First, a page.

The populations of many cities in developing countries have soared over the past decade. Estimates suggests that more than half of the population of Sub-Saharan Africa – the world’s most rural region – will be living in urban areas within two decades. One prominent feature is the flow into cities of people who have been uprooted by natural disasters and/or conflict.
There are many reasons why they come to the cities. Like other migrants, they are attracted by the perceived availability and better quality of basic services and by the chance to earn a living. Additional ‘pull’ factors include the chance to live close to other family members and notions of the greater security that can be found in the anonymity of a bustling city.
Many refugees also migrate to cities for reasons that are related specifically to their own displacement. These ‘push’ factors include restrictions on their movements as a result of insecurity or natural hazards. People may have fled from violence, abuse, exploitation or coercion and the risks of forced recruitment into an armed force. Or they may be fleeing from the restrictions of camp life, and a lack of opportunities or basic services.
Most of these displaced people end up facing the same challenges that already confront millions of poor urban residents: no security of tenure; precarious living conditions, often in overcrowded slums; poor access to basic services; insecurity; high levels of unemployment, violence and public health risks, and so on. But refugee and displaced people face additional risks. These relate to their position as ‘outsiders’ and make them more vulnerable than their counterparts living in camps or the other urban poor.
Many have experienced human rights abuses and violence and have endured long and harrowing journeys. Such experiences can lead to physical and mental health problems. Research has confirmed that refugees and internally displaced persons (IDPs) often display higher rates of post-traumatic stress disorder than other groups. In addition, they are more likely to be subjected to forced evictions, chronic police abuse, arbitrary arrest and detention, various forms of social and political exclusion, exploitation and physical abuse. Their vulnerability is heightened by the legal limbo in which they often live, and in particular by the absence of secured Housing, Land and Property (HLP) rights. Finally, in some countries, the urban displaced are thought to be among those worst affected by the global food crisis.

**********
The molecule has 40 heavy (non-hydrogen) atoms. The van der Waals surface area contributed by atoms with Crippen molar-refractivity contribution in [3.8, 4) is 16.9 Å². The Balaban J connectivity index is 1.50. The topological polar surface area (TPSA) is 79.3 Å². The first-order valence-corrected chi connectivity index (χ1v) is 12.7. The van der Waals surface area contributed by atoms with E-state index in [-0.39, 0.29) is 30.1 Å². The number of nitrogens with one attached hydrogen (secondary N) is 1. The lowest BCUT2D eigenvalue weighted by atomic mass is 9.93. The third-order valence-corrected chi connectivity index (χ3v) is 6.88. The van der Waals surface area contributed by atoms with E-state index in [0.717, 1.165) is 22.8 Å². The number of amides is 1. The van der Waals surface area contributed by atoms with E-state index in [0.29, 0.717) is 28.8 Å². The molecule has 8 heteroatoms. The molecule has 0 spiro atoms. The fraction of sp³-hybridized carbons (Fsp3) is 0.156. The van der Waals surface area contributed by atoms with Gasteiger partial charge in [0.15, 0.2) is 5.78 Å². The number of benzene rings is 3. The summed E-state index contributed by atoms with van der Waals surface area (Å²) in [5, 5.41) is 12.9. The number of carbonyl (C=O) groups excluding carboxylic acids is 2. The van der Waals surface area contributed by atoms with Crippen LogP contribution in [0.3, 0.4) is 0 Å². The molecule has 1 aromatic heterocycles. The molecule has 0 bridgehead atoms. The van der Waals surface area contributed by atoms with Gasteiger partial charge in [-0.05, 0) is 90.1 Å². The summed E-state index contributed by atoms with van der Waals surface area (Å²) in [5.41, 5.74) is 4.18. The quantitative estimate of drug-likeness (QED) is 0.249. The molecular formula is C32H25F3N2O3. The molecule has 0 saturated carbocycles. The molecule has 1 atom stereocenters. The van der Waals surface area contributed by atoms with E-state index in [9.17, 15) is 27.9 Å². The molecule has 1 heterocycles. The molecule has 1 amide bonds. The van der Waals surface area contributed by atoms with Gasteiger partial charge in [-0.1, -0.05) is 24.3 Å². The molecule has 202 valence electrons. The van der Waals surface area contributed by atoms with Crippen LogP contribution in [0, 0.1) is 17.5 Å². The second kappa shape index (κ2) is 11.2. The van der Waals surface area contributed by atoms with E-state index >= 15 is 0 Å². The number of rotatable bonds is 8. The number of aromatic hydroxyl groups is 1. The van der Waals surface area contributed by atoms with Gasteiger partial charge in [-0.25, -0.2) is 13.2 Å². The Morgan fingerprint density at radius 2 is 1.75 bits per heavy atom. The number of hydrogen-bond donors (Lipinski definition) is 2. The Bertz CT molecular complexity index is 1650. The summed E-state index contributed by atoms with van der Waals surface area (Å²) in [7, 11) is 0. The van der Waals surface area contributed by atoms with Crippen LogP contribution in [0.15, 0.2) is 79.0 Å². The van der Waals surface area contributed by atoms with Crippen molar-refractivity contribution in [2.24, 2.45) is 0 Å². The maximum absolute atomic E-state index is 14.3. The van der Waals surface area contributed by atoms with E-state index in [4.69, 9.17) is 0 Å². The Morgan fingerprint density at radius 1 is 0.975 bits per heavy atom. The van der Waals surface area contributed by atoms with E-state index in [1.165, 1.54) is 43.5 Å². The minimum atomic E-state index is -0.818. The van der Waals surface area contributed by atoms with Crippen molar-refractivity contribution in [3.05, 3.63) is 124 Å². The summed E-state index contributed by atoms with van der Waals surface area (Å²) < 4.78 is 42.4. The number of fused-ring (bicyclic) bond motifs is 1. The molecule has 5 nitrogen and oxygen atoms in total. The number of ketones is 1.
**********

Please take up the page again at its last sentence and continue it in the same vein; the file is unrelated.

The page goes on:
It is clear that displacement is not only about camps and settlements and that the issue of urban refugees and IDPs represents a growing challenge for state authorities and humanitarians. But current development and humanitarian approaches and responses are not geared up to address this complex issue. There seems to be an underlying assumption that because these groups live in the cities, they have access to opportunities to earn a living, and need less support than those living in settlements and camps.
International actors are faced with a range of difficulties in their efforts to support these populations. The absorption of refugees into the urban fabric, their dispersal over big cities and their high levels of mobility between and within cities means that they are often defined as invisible or hidden groups. In addition, there are few studies of their situation, and this lack of data hampers still further agencies’ efforts to identify and assist them.
On the eve of World Refugee Day it is important to remember the millions of refugees and IDPs living in urban areas. Recent conflicts, for example in Pakistan and Gaza, confirm that those fleeing violence often end up in urban areas, and not only in refugee or displaced camps. They have also highlighted the urgent need to develop and implement strategies that better support displaced populations in urban areas.
Over the next two years, the Humanitarian Policy Group at ODI will be working on displacement in urban areas, researching both urban refugees and those who are internally displaced, in partnership with the Internal Displacement Monitoring Centre (IDMC) and in collaboration with the Feinstein International Center at Tufts University, UN-Habitat and ICRC. We will explore the phenomenon of displacement in the urban environment and the implications and challenges that this poses for humanitarian action. The aim is to improve the effectiveness of the international response, as part of wider support to vulnerable urban communities.
Do you have examples of efforts to respond to displaced populations in urban areas that we can profile in our work? Do you have positive or negative lessons that we can learn? Do join this discussion and give us your views, or email the project team: Sara Pavanello [email protected]; and Marzia Montemurro [email protected].